Staunton, Aug. 31 – In Soviet times, both when Crimea was part of the RSFSR and when it belonged to the Ukrainian SSR, Kyiv blocked efforts promoted by Moscow officials to develop transportation links between Russia and Crimea and did so with such success in these periods that Russia lacked adequate links with Crimea after it illegally annexed the Ukrainian peninsula.
That is why Putin has been so obsessed with the Russian bridge to Crimea and why that bridge, especially when attacks against it have limited its functioning, highlights the absence of other routes, road, rail and ship that should have been developed earlier but that the Ukrainians blocked.
In an important historical article, Stoletiye commentator Aleksey Chichkin describes the way in which Moscow officials beginning in the 1930s tried to promote the development of these various routes to Crimea and how effectively Ukrainian officials blocked them (stoletie.ru/ekonomika/skolko_dorog_nuzhno_krymu_733.htm).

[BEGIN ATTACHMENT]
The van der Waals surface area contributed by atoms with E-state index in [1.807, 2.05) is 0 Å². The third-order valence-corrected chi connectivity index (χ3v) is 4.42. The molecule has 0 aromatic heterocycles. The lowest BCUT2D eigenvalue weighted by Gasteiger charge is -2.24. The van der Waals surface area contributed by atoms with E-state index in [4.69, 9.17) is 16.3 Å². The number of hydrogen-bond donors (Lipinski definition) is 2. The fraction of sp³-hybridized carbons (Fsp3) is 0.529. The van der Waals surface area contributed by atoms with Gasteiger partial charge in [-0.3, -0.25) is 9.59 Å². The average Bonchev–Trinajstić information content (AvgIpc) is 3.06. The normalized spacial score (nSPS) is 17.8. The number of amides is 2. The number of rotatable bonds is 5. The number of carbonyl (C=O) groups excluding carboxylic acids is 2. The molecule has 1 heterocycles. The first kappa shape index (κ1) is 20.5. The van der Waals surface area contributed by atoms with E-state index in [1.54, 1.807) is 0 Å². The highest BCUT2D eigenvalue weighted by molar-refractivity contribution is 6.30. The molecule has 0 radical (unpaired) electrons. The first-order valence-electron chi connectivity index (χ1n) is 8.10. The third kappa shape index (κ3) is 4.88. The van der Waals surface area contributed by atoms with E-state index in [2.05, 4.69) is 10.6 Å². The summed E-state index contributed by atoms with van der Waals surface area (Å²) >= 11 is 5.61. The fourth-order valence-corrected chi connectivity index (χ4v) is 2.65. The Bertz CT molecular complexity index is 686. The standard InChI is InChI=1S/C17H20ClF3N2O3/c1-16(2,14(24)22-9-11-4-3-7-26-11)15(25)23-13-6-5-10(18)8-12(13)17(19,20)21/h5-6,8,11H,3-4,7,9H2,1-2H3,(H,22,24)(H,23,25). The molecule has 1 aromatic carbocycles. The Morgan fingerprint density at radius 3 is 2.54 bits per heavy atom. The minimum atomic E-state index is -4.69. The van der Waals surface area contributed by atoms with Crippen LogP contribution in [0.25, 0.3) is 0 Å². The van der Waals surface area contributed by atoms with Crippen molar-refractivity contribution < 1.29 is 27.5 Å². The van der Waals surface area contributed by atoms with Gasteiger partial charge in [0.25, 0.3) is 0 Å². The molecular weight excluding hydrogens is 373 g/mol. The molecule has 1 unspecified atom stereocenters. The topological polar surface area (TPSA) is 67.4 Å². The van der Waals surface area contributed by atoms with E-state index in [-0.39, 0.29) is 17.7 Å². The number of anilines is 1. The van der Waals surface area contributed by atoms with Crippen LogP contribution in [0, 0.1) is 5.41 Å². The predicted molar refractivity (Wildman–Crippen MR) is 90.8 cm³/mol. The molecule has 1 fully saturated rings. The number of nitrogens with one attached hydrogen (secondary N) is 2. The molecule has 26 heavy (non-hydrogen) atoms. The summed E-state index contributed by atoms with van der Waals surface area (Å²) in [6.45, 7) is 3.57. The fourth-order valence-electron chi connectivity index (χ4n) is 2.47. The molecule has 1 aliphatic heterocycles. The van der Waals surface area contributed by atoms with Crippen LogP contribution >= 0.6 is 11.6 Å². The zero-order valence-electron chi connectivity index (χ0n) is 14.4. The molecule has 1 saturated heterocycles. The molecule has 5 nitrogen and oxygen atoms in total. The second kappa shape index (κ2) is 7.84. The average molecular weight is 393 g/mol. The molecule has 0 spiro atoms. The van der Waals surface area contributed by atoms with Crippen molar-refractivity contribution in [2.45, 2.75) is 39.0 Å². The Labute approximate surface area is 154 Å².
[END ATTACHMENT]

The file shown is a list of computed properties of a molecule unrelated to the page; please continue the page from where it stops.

What is particularly striking in his account is the ways in which the arguments of Ukrainian officials, even during periods when the peninsula was part of the RSFSR, were picked up by some in Moscow and became the basis for decisions there not to develop the infrastructure that the Soviet leadership said it was for.
That Ukraine was successful in blocking Russian efforts when Crimea was part of the Ukrainian SSR is not a surprise, Chichkin says, especially since Soviet leaders from Khrushchev through Brezhnev had such close ties with Ukraine. But that Kyiv was effective even in Stalin’s time is something few have attended to.